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Western Slope Skies - Astrofest 2022

The Milky Way stretches over the Black Canyon Campground Amphitheater
Joyce Tanihara
The Milky Way stretches over the Black Canyon Campground Amphitheater

We are well into the month of September. On the Western Slope, you can glimpse changing leaves in the high foothills and mesas. The leaves are reacting to the shortening of the days. Then, on September 22, the days and nights will be equal. The autumnal equinox is a name for this phenomenon. After this day, the nights will expand their reach, increasing in length, until the winter solstice.

Many cultures in the Northern Hemisphere celebrate this change because it relates to the fall harvest. For example, Chinese celebrate the Mooncake Festival, a tradition dating back 3,000 years. This usually happens sometime between mid-September and early October. When the moon is full during this time, farmers can continue collecting ripe crops well after sunset. It is a time to celebrate this change into winter, and to practice gratitude for all of the blessings that the summertime gave.

Many festivals embrace the light of the equinox moon. But, this year, Black Canyon of the Gunnison National Park will celebrate the darkness of the autumnal night. Since the equinox will fall close to the New Moon, the skies are dark, allowing us to see faint stars, nebulae, and the Milky Way. As an International Dark Sky Park, Black Canyon is a perfect place to observe the change into the fall season, both in the landscape and up in the sky. Taking place September 22 through 24, the Black Canyon Astronomy Festival will have several events occurring in the park and in Montrose, Colorado.

During the day, stop by the South Rim Visitor Center at Black Canyon of the Gunnison National Park to participate in fun activities. Daily talks with Astronomy Volunteers from 1:00pm-2:30pm will have you learning about life on Mars and other possible Earths in the Universe. On Thursday, Sharolyn Anderson of the National Park Service Natural Sounds and Night Skies Division will give a lecture at 7pm in the Centennial Room in Montrose. Please note seating is limited, so the park is taking reservations for only this particular event. Email BLCA_info@nps.gov to request a reservation. If you miss her on Thursday, on Friday at 7:30pm she will be giving another talk, this time at Black Canyon’s South Rim Campground Amphitheater. On Saturday at 7:30pm, learn about the explorers of space and Black Canyon with an evening Ranger Talk.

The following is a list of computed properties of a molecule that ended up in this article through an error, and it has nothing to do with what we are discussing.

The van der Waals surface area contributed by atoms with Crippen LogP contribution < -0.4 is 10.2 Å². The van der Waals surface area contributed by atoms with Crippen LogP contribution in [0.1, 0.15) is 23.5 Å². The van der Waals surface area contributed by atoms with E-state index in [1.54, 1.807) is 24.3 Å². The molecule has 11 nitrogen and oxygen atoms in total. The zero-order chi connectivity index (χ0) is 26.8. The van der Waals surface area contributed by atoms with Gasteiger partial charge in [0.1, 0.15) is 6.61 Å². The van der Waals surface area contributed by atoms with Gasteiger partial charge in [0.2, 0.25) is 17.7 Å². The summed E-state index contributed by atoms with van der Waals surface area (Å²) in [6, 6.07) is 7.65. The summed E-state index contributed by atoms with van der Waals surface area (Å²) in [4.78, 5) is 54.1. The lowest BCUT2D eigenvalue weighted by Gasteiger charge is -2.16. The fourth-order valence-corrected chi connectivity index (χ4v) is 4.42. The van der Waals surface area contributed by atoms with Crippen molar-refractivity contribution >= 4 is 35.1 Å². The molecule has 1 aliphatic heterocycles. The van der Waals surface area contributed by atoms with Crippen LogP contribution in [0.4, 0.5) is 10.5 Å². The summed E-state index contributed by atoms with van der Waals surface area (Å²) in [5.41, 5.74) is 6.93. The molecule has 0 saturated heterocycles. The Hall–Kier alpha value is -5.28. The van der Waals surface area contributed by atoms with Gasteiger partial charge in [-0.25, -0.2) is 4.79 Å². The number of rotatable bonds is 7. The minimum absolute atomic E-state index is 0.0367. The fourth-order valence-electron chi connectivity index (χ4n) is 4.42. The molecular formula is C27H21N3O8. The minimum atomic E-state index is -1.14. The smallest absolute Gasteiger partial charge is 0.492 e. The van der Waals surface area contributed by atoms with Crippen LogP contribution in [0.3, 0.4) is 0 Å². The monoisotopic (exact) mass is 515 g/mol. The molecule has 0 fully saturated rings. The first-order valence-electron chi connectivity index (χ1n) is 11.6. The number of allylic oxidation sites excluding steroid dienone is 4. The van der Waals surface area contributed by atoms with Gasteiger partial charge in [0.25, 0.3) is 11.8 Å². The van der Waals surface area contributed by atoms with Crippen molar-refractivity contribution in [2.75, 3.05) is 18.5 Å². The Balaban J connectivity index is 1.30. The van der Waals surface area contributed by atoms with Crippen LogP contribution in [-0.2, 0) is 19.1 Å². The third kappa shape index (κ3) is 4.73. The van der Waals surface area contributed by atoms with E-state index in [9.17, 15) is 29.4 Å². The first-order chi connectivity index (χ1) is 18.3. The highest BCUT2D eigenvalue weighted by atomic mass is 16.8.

If you want to see objects deep in our night sky, telescope viewing sessions are available every night. On Thursday at 8:30pm-10pm, rangers and volunteers will set up telescopes in the Montrose Botanic Gardens. On Friday from 8:30pm-10pm, viewing will take place at Black Canyon National Park, at the South Rim campground. On Saturday from 8:30pm-10:00pm, join us at the South Rim Campground Amphitheater for a special night sky presentation, where you can view real-time images from telescopes projected on the big screen.

By attending Black Canyon’s Astronomy Festival, you can both feast on the beauty of the night sky and harvest lots of astronomical knowledge from our talented volunteers and rangers. Outdoor programs are subject to change pending weather conditions. To learn more, visit nps.gov/blca. We hope to see you there!

Western Slope Skies is produced by Black Canyon Astronomical Society and KVNF Community Radio. This episode was written and voiced by Hannah Ashley, Park Ranger at Black Canyon of the Gunnison National Park.